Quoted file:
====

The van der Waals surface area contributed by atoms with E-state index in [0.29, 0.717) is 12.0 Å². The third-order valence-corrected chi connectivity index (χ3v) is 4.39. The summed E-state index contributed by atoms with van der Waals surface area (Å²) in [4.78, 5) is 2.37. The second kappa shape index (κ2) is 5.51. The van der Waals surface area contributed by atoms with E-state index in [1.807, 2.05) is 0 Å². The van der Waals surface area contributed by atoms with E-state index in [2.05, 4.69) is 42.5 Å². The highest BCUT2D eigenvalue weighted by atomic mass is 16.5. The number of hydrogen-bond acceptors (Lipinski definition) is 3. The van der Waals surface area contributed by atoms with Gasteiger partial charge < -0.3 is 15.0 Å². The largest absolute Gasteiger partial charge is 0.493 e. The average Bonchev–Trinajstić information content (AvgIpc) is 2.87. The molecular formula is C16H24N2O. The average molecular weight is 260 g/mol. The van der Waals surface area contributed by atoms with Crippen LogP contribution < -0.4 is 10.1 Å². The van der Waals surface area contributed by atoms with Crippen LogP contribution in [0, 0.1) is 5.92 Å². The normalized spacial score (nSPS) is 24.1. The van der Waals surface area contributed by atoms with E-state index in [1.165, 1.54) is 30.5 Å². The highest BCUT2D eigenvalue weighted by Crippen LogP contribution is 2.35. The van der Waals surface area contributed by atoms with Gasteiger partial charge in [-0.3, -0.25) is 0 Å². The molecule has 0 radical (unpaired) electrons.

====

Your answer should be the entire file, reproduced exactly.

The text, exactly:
The van der Waals surface area contributed by atoms with E-state index in [0.29, 0.717) is 12.0 Å². The third-order valence-corrected chi connectivity index (χ3v) is 4.39. The summed E-state index contributed by atoms with van der Waals surface area (Å²) in [4.78, 5) is 2.37. The second kappa shape index (κ2) is 5.51. The van der Waals surface area contributed by atoms with E-state index in [1.807, 2.05) is 0 Å². The van der Waals surface area contributed by atoms with E-state index in [2.05, 4.69) is 42.5 Å². The highest BCUT2D eigenvalue weighted by atomic mass is 16.5. The number of hydrogen-bond acceptors (Lipinski definition) is 3. The van der Waals surface area contributed by atoms with Gasteiger partial charge < -0.3 is 15.0 Å². The largest absolute Gasteiger partial charge is 0.493 e. The average Bonchev–Trinajstić information content (AvgIpc) is 2.87. The molecular formula is C16H24N2O. The average molecular weight is 260 g/mol. The van der Waals surface area contributed by atoms with Crippen LogP contribution < -0.4 is 10.1 Å². The van der Waals surface area contributed by atoms with Crippen LogP contribution in [0, 0.1) is 5.92 Å². The normalized spacial score (nSPS) is 24.1. The van der Waals surface area contributed by atoms with E-state index in [1.165, 1.54) is 30.5 Å². The highest BCUT2D eigenvalue weighted by Crippen LogP contribution is 2.35. The van der Waals surface area contributed by atoms with Gasteiger partial charge in [-0.3, -0.25) is 0 Å². The molecule has 0 radical (unpaired) electrons.